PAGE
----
Sue and Martin in Mallorca 2019

Sue and Martin in Mallorca 2019
On the Archduke's Path in Mallorca

Thursday, 12 May 2022

Tuesday 10 May 2022 - Cicerone Lancashire Walk 28: Holcombe Moor from Ramsbottom

                             The River Irwell in Ramsbottom - spot the heron!

I tried to set off on this walk last Tuesday, on a foul, rainy morning. So I bottled out when I reached Ramsbottom Station and found other things to do. Anyway, I discovered the free parking at the station, and parked up again on a much more promising day.

Mark's route crosses the Irwell near a weir, and heads through an industrial landscape before crossing a field and looking back towards the noxious smells of a recycling plant.

Ahead, beyond feeding starlings and a small footbridge and stile, the path veered right, next to a slabstone fence leading towards Stubbins. I was teased by signs denoting the route of the Irwell Sculpture Trail - as usual I could spot no sculptures.

Looking back along the slabstone fence

After re-crossing the river, the path formed a ginnel that splits an avenue of gardens, then it continued alongside the river on the right and a meadow on the left.

The path, now described as the 'Rossendale Way', emerged at a road after a metal kissing gate, passed under two bridges, and started its relentless rise up onto the moor. Spring greenery and bluebells dominated as I climbed above the last houses of Stubbins.

Climbing through the woodland, I missed a path to open moor on the right. My route through Buckden Wood was just as good, if not better, and I emerged at the point shown below onto a minor road where a right turn soon had me back on track by way of a path to the left.

This path led inexorably uphill onto Holcombe Moor.

Readers who take part in the East Lancs LDWA's 'Two Crosses' walk may recognise the 'Naughty Corner' checkpoint, where stalwart supporters of the event congregate to feed the passing participants tumblers of sherry, whisky, port, etc. You get the picture...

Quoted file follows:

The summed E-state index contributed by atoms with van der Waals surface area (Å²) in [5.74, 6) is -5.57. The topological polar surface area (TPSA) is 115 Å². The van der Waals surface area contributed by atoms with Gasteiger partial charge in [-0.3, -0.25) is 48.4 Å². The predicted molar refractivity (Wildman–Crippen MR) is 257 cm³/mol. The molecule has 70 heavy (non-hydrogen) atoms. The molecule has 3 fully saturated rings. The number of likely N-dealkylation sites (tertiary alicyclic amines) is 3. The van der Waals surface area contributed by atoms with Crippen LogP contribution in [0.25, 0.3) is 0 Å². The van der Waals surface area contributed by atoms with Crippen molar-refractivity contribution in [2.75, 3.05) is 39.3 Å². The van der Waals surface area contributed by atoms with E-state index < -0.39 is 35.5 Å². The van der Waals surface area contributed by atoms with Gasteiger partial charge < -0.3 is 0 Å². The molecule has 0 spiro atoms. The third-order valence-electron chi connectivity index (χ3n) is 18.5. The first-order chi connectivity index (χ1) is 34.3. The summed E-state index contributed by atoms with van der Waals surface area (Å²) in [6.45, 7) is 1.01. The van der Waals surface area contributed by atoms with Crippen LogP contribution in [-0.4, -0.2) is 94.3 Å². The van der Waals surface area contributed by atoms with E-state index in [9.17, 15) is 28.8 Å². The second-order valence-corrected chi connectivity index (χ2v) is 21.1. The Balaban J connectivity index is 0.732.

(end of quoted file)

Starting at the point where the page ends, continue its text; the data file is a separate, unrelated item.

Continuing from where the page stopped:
My path continued past signs proclaiming a military zone, and ubiquitous yellow topped posts heading towards the Pilgrims' Cross.

I eschewed the path and headed 'cross country' to the 418 metre summit of Bull Hill, taking care to avoid the hosts of ground nesting birds. Someone has fixed a topical picture to the trig point. Russian troops are wreaking havoc in the Ukraine; this summit is in the middle of a military zone.

From the trig point, the nearby Peel Monument appears as a pinprick on the horizon.

A faint path leads down to the Pilgrims' Cross, a monument erected in 1902. According to Mark Sutcliffe the ancient routes of Lancashire were often marked by wayside crosses, and it is thought that there has been a cross here since as far back as the 12th century, when it would have been used by pilgrims making for Whalley Abbey.

Today, a small stone in memory of 'Bob' has been placed on the cross.

The 'Two Crosses' route heads directly towards the Peel Monument over Harcles Hill and through a bog. Mark's route follows a marked path, scoured by tyre tracks, across the western flank of the plateau before descending to a pleasant path that heads towards Taylor's Farm.

Today's paths were quite popular - I must have passed about a dozen walkers. Before reaching Taylor's Farm I passed a box housing Visitor Guides. Empty.

The terrain to my left became increasingly steep and unlikely to house a footpath. However, before reaching Taylor's Farm, an obvious steep thrutch led up towards the monument. Looking down, perhaps there isn't the impression of steepness that one encounters on the ground! Feel free to comment in due course, BC!

The steepness didn't last for long, then a gentle ascent on the 'West Pennine Way' led to the impressive structure that lords it over Ramsbottom - the Peel Monument. It was built in 1851 from local gritstone (there is still an operating quarry visible across the valley) costing £1000 raised by public subscription to mark their gratitude to Sir Robert Peel for his role in repealing the Corn Laws that had artificially inflated food prices whilst depressing demand for the industrial goods produced in the local mills.

A worn path, the usual route of ascent to the monument, led me rapidly downhill with views over Holcombe to Ramsbottom.

The Shoulder of Mutton in Holcombe could provide a good pit stop on a day when more time is available and you arrive after opening time.

Beyond Holcombe's church, a steep road leads down to the fleshpots of Ramsbottom, where I found a good bench on which to enjoy my lunch, before heading back to the car, and onwards to dog walking duties in Bacup.

Here's my route - about 12km with 400 metres ascent, taking me 3.25 hours including 30 minutes of breaks.

Another nice walk, courtesy of Mark Sutcliffe.


bowlandclimber said...

Haven't done that one yet - too far for my medial ligament. Looks full of interest.
I walked the full Irwell Sculpture Trail a few years ago and spotted about three sculptures in total!

Sir Hugh said...

29th 2018 during my Berwick to Castle Cary walk, from a photo caption on my blog post:

"The start, over the bridge of The Irwell Sculpture Trail as named on the OS map, not a sculpture in sight."

I later christened it as The Artless Trail.

Phreerunner said...

There are some 'sculptures further south, on the approach to Salford!